“For me personally, I care about our communities getting the attention and visibility they deserve. I want them to be seen, and I want the Panhandle to keep attracting people moving here.
When they come, I want them to find a welcoming community with a great quality of life, and we work hard to make that happen.”
The Amarillo Area Foundation (AAF) has a big mission: As the only non-profit community foundation serving the 400,000 citizens of the Texas Panhandle, it oversees a variety of initiatives, programs, grants, and more, all with the goal of making the Texas Panhandle a great place to live, work, and play.
I recently spoke with Sarah Griffin, the Grants Program Officer for the Amarillo Area Foundation, to learn a little about their mission and some of the good work they have done.
“The Amarillo Area Foundation serves the residents of twenty six counties,” Griffin started to say, and then I cut her off.
“Did you say twenty six counties?”
She laughed and nodded in the affirmative. “That’s right, we serve twenty six counties. Not every town is the same, and they don’t all have the same needs. We work to ensure we’re supporting all our communities, and making the Panhandle a great place to live.”
“One of the things that has been great is our THRIVE Program,” Griffin told me.
With a belief that Amarillo and the Panhandle succeed when its citizens do, the THRIVE Program is known as a “last dollar” scholarship. For area students who want to go to Amarillo College, THRIVE will make up the difference for students after all other scholarships, grants, etc., are applied to their education needs.
“I’m most proud of how AAF stepped up during the pandemic and opened the Panhandle Disaster Relief Fund with a focus on COVID 19 relief,” Griffin continued. “The AAF raised over $800,000 for this Covid relief initiative that was responsive to the needs of our community – from food insecurities, healthcare support and PPE needs, to childcare for essential workers and mental health services.”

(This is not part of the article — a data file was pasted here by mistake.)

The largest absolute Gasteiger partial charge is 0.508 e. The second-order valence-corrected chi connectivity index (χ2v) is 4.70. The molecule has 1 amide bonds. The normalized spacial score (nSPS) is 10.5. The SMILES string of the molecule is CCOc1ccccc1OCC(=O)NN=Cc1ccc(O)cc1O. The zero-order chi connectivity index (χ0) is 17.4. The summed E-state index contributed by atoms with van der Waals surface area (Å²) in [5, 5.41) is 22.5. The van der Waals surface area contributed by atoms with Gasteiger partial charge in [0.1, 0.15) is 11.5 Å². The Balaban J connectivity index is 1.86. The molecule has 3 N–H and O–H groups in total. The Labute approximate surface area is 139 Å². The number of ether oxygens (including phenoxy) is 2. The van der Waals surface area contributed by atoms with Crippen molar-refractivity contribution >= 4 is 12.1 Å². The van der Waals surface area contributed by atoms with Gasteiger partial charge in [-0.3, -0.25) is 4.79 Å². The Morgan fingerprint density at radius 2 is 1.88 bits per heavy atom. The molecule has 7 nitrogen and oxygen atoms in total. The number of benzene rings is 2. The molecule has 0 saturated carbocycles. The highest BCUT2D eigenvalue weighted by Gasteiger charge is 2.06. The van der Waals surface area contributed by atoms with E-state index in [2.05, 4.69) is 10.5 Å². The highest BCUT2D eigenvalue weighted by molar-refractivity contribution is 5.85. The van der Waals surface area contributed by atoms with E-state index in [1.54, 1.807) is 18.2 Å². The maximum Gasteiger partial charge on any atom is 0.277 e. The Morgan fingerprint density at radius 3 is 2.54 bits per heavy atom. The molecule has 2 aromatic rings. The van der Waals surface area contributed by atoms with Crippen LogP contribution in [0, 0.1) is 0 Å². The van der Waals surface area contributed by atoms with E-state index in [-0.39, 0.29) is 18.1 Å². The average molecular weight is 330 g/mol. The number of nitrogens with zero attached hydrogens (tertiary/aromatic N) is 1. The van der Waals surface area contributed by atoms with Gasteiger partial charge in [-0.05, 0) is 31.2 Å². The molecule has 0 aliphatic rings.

Griffin said she also enjoys the Cooperative Grants Program sphere and all the ways the AAF external grant programs benefit and support the rural communities of the Texas Panhandle.
“I love working with the external grant advisory committees as they consider funding opportunities that benefit their local communities,” she said.
One of those external grant advisory committees relates to Pattern Energy’s Panhandle Wind facility. The Panhandle Wind Community Benefits Program contributed an initial $1.5 million to the Amarillo Area Foundation in 2015 to establish the Panhandle Wind Education Fund Endowment and the Panhandle Wind Civic Fund Endowment.
For the first ten years of operations, the Panhandle Wind facility donates an additional $150,000/year to the Panhandle Wind Civic and Education Funds to support the residents of Carson County via grants to charitable causes. An advisory committee of Carson County residents review the grant applications.
In the 2021 funding cycle, the Panhandle Wind Civic Fund supported the purchase of a first responder vehicle for the Skellytown Area Volunteer Firefighters-EMS and the purchase of MICU capabilities for ambulances used by the White Deer Volunteer EMS. Other causes included the City of Panhandle’s Community Storm Shelter and covid relief for the local food pantry and senior center.
Examples of grants awarded by the Panhandle Wind Education Fund included smart boards and updated lighting for Panhandle ISD schools and contributions to the White Deer ISD Family and Consumer Sciences Program.
Local organizations can learn how to apply for grants on the Amarillo Area Foundation’s webpage about the Panhandle Wind Community Benefits Program.
The two funds distribute about $75,000 each, every year, and the community is appreciative.
“Without our partners like Pattern Energy, we couldn’t do the work we do helping the community,” said Griffin.
As we neared the end of our time together, I asked Sarah Griffin what she was most excited about for the future.
“For me personally, I care about our communities getting the attention and visibility they deserve,” she said. “I want them to be seen, and I want the Panhandle to keep attracting people moving here. When they come, I want them to find a welcoming community with a great quality of life, and we work hard to make that happen. But if I were to say what I am most excited about as a whole, it is The Panhandle Gives program spearheaded by our AAF Donor Services.”
“The Panhandle Gives is augmented through the AAF Amplification Fund that helps increase fundraising for participating Texas Panhandle nonprofits during November ‘Giving Tuesday.’ When local and rural nonprofit support organizations are successful, the entire Texas Panhandle benefits,” concluded Griffin.